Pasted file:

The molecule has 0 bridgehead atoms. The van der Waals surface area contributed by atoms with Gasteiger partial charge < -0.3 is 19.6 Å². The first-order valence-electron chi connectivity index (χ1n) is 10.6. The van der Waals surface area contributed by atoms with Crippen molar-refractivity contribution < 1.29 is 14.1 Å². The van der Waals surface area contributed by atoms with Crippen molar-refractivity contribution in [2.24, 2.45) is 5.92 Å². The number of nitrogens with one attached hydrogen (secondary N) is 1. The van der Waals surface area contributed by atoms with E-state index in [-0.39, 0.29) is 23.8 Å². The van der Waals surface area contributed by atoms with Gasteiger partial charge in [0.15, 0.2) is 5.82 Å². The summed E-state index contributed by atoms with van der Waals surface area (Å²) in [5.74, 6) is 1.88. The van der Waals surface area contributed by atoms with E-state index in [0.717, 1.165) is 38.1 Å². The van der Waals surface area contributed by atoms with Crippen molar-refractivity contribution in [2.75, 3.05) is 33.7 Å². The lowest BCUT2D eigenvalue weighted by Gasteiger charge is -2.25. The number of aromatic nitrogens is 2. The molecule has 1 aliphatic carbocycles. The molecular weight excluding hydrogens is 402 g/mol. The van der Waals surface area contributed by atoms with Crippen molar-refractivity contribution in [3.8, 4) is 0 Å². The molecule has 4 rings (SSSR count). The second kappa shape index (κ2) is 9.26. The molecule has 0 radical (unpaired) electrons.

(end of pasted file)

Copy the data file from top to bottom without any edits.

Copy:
The molecule has 0 bridgehead atoms. The van der Waals surface area contributed by atoms with Gasteiger partial charge < -0.3 is 19.6 Å². The first-order valence-electron chi connectivity index (χ1n) is 10.6. The van der Waals surface area contributed by atoms with Crippen molar-refractivity contribution < 1.29 is 14.1 Å². The van der Waals surface area contributed by atoms with Crippen molar-refractivity contribution in [2.24, 2.45) is 5.92 Å². The number of nitrogens with one attached hydrogen (secondary N) is 1. The van der Waals surface area contributed by atoms with E-state index in [-0.39, 0.29) is 23.8 Å². The van der Waals surface area contributed by atoms with Gasteiger partial charge in [0.15, 0.2) is 5.82 Å². The summed E-state index contributed by atoms with van der Waals surface area (Å²) in [5.74, 6) is 1.88. The van der Waals surface area contributed by atoms with E-state index in [0.717, 1.165) is 38.1 Å². The van der Waals surface area contributed by atoms with Crippen molar-refractivity contribution in [2.75, 3.05) is 33.7 Å². The lowest BCUT2D eigenvalue weighted by Gasteiger charge is -2.25. The number of aromatic nitrogens is 2. The molecule has 1 aliphatic carbocycles. The molecular weight excluding hydrogens is 402 g/mol. The van der Waals surface area contributed by atoms with Crippen molar-refractivity contribution in [3.8, 4) is 0 Å². The molecule has 4 rings (SSSR count). The second kappa shape index (κ2) is 9.26. The molecule has 0 radical (unpaired) electrons.